It is now January of 1894. I’m reading lots of Polski and rendering word-for-word plagarisms for our broadsheet, Der Trakhtner. At home, Shaya and I speak nothing but Russian, which is ok because Shaya is as often as not coming home with a Russian girl who loses her temper every time Shaya has to run out for an errand orwork on the proofs for his novel. I invariably have to calm her down, and since she knows only a little Polish, it’s good practice.
Her name is Galina. She’s from a small town that sounds not unlike ours, only hers is a fishing village 50 kilometers east of Petersburg. She is blonde, with a ruddy complexion, terrible teeth and pleasantly pneumatic features. She is Christian, but assures us she never goes to church. She does, however, wear a series of byzantine ikons for each day of the week and seems particularly sensitive about any statement that sounds like a curse.
On our meager salaries, we save up and manage to move into a tenement on Market Street. I soon afterward meet a non-religious Jewish girl from across the street named Rivke. Rivke is a maid by profession, she is tall and slender, not unattractive, but has a beak of a hooked nose. She’s an excellent cook, quite funny and very licentious. Without her we would be lost in our effort to keep an orderly apartment. Galina is insanely jealous of Rivke’s abilities and pours an entire salt-shaker into Rivke’s soup a day after Shaya complemented her cooking too effusively. Later that night, Shaya orders her out in a door-slamming end to their affair.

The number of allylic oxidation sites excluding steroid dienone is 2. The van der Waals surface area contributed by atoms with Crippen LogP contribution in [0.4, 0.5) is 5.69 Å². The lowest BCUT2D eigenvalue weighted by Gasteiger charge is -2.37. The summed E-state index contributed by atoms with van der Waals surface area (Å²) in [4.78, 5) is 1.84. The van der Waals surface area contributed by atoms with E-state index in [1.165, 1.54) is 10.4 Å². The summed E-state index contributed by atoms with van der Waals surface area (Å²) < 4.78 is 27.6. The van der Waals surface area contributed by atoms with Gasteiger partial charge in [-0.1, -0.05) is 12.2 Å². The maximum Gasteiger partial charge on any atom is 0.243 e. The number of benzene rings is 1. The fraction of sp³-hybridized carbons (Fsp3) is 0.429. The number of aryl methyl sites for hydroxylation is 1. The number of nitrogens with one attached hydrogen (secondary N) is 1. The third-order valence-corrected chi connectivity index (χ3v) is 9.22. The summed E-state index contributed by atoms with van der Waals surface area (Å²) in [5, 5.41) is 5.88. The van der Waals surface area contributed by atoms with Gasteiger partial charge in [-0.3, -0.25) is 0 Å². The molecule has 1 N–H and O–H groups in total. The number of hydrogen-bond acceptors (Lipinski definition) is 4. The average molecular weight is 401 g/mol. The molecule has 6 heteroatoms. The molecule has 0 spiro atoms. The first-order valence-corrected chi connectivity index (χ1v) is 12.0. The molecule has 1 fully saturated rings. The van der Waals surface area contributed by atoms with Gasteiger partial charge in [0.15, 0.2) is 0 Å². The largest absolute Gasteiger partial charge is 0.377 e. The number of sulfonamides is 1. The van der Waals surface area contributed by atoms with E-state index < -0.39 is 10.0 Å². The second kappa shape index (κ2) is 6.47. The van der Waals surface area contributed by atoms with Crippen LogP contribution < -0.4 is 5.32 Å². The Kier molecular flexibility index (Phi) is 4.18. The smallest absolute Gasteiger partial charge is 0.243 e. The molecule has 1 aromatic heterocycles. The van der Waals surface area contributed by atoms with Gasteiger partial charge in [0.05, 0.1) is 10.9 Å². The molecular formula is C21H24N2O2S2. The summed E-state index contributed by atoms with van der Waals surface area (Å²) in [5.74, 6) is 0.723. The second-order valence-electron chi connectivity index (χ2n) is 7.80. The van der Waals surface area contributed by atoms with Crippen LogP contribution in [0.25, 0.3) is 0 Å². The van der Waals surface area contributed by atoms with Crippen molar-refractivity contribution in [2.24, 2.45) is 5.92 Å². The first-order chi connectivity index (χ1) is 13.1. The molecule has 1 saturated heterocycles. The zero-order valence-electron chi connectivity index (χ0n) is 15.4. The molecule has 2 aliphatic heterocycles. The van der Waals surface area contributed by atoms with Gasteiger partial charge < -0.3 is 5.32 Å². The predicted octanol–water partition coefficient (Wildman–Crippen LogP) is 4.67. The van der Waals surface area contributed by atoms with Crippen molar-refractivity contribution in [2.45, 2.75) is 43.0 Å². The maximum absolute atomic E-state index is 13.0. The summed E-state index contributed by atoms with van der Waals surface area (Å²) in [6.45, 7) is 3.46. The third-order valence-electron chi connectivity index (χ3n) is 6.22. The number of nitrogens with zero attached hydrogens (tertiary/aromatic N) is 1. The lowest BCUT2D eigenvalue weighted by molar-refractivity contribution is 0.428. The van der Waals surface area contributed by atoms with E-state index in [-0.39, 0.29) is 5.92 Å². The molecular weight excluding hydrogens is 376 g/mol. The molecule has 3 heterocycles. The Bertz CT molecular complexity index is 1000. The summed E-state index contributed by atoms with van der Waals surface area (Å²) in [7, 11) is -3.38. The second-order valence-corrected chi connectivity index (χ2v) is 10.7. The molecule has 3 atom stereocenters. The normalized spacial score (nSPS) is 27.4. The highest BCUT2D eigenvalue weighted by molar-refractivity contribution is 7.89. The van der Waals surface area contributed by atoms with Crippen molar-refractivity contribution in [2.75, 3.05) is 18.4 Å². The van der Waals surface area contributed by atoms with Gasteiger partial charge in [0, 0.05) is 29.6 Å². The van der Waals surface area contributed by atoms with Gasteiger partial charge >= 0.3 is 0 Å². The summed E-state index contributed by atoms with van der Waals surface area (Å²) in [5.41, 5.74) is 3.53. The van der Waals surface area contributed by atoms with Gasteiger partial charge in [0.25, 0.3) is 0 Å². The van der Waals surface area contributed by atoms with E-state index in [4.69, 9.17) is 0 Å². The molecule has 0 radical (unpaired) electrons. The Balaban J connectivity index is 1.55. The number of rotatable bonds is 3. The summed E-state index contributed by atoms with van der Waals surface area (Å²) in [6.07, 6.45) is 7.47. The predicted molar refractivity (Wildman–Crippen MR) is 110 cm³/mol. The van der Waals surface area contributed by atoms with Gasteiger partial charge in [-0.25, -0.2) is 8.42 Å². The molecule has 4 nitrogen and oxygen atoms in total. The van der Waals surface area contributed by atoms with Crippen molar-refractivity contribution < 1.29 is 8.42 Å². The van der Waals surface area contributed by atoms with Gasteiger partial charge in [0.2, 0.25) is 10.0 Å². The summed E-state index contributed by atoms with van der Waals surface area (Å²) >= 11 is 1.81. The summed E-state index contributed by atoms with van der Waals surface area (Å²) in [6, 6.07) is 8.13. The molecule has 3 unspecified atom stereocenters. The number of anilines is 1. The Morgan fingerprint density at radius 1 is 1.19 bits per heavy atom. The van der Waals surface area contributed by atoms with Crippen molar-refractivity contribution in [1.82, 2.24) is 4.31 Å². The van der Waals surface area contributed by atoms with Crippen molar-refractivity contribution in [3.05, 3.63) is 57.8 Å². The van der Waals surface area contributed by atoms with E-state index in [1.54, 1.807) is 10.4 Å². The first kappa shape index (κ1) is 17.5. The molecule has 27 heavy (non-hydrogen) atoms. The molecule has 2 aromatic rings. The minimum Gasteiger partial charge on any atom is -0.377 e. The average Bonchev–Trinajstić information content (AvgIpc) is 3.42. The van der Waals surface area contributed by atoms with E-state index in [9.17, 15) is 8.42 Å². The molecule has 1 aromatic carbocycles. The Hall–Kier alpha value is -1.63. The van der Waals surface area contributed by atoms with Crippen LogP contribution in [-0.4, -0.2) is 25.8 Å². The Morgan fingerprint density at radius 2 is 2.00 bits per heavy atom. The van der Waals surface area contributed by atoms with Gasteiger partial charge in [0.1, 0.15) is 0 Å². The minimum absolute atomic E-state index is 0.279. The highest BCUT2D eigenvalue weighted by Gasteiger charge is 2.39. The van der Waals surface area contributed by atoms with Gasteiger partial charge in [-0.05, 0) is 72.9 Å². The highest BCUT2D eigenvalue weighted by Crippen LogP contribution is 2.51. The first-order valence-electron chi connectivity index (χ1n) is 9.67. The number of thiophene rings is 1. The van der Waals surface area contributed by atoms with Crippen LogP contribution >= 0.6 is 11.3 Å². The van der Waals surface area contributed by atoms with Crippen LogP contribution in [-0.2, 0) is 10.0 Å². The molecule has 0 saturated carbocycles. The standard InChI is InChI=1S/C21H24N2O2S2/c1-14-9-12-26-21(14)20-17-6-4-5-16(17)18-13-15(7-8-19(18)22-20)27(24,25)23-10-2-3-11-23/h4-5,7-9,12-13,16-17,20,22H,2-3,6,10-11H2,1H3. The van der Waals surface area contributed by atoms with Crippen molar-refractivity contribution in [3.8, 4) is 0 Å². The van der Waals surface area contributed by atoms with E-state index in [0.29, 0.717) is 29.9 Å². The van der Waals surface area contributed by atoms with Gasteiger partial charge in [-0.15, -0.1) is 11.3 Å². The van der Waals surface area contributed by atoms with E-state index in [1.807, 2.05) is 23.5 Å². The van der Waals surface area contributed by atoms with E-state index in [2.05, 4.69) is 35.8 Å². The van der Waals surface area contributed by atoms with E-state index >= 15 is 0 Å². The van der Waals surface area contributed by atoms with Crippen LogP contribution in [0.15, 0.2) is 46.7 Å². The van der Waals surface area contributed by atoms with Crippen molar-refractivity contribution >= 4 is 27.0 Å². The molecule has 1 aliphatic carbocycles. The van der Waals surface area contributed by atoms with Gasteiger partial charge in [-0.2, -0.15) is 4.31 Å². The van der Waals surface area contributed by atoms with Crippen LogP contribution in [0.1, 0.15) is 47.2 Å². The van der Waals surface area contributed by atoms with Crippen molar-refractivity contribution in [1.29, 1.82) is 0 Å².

It was just as well, since Shaya’s book was being published. As it happens, Shalom is back in town on another reading tour and one night comes calling on us with a friend who has thick black hair and an even bushier mustache. Rivke and I were just sitting down to dinner when they come into our kitchen.
‘Yitzhok, you know Shaya of course. But this here is the illui I was telling about.’
‘Ah yes. Avram the khokhom. All Warsaw knows of your great feats of Torah.’
‘But all I did was ans...’
(Rivka kicks me from under our dining room table while Shalom interjects)
‘A true melamed this one. He will make Yiddish a light unto languages.’
‘Until that day, we have Shaya.’ Yitzhok answers and immediately afterward puts Shaya into a headlock. While unsuccessfully escaping from the headlock, Shaya manages to say...
‘Avram, allow me to present Yitzhok Loyb Peretz. The Yiddish Dostoevsky.’
‘Indeed. Zol gotter pitten we don’t want you not to realize when you’re in the presence of greatness again.’ Shalom quickly intejects.
‘Oh no. I read the complete works of you both last month.’
‘Clearly you’re not being worked hard enough’ says Peretz.
‘Reading your books is work enough.’ Rivke interjects to Peretz.